ABC-Certified Practitioner – Practitioners who successfully complete the education, experience and examination requirements prescribed by the American Board for Certification in Orthotics and Prosthetics Inc. (ABC), are conferred the titles of Certified Orthotist (CO) and Certified Prosthetist (CP). The title of Certified Prosthetist-Orthotist (CPO) is conferred to practitioners whose responsibility conform to those of both orthotist and prosthetist and who have successfully completed all requirements.
Abduction – The movement of a limb away from the median, or midline, of the body.
Above Elbow Prosthesis (AEP) – A prosthesis utilized for acquired amputations or congenital absences of the hand, forearm and elbow, above the elbow.
Above Knee Prosthesis (AKP) – A prosthesis utilized for acquired amputations or congenital absences of the foot, ankle, shin and thigh, above the knee joint level.
Accreditation – A determination by the American Board for Certification in Orthotics and Prosthetics Inc. that an eligible organization satisfactorily complies with all applicable standards.
Americans with Disabilities Act – Federal legislation passed in 1990 prohibiting discrimination on the basis of disability in employment, public services and accommodations, and telecommunications.
Ankle Orthosis (AO) – A orthosis utilized for the treatment of disorders only involving the ankle.
Ankle/Foot Orthosis (AFO) – A orthosis utilized for the treatment of disorders of the ankle and foot below the knee joint.
Anterior – The front of the body.
Asthma – Hyper-responsive airways manifested by a narrowing of the airway.
Bariatric Products – Designed to have a weight capacity of 300 pounds (or more) for those who need that extra support. Bariatric chairs maximize the patient’s ability to sit and stand with reduced effort, and lessens the chance of lifting injury to the caregiver.
Bariatric beds have extra bracing integrated into the home care bed frame, along with a wider surface and truss assembly, in order to provide maximum support.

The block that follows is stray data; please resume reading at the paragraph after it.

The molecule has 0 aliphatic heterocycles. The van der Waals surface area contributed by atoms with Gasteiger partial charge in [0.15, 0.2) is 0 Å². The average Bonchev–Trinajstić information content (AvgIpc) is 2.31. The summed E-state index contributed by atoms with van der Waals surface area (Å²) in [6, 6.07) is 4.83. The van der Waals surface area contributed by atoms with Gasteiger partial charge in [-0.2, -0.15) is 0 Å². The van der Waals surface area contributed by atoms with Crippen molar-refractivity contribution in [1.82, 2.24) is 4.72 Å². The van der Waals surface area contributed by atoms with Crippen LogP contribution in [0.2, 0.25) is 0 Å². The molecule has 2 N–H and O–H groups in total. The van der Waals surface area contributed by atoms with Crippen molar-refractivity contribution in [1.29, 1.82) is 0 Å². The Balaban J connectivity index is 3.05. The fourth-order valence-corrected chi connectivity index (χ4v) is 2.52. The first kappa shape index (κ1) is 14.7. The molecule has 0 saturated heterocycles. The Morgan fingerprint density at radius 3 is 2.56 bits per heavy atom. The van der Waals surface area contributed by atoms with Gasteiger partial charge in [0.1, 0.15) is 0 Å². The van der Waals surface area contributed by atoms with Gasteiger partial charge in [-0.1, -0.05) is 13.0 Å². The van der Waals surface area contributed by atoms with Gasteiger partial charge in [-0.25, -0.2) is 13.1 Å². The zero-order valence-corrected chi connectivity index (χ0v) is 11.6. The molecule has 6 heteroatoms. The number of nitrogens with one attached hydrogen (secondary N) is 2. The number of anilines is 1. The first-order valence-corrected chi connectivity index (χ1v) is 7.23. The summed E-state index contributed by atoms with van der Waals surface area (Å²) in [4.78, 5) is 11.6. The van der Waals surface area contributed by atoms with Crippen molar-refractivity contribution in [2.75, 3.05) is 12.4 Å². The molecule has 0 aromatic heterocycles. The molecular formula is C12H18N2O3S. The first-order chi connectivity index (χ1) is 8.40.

Below Elbow Prosthesis (BEP) – A prosthesis utilized for acquired amputations or congenital absences of the hand or forearm below the elbow.
Below Knee Prosthesis (BKP) – A prosthesis utilized for acquired amputations or congenital absences of the foot and ankle below the knee.
Bi-PAP– A device that provides ventilation for patients by delivering air to the lungs at two levels of pressure, either cyclically in an anaesthetized patient or triggered by the patient’s attempts at breathing when awake.
Bili Light – Also known as phototherapy, used to help infants with jaundice, a yellow coloring of the skin and eyes related to abnormal liver function.
Bowden Cable Control – Prostheses controlled by utilizing gross shoulder and arm movements for the actuation and movement of a mechanical prosthetic component.
Cane – Adjustable height canes can improve balance and reduce fatigue. Travel canes can fold up and be carried in a travel case. Standard crook canes are lightweight and durable to help improve balance and reduce fatigue . Quad canes are used when there is a need for additional stability. Quad canes have a base with four legs, affording greater stability than straight canes. Quad canes can be ordered with narrow or wide bases.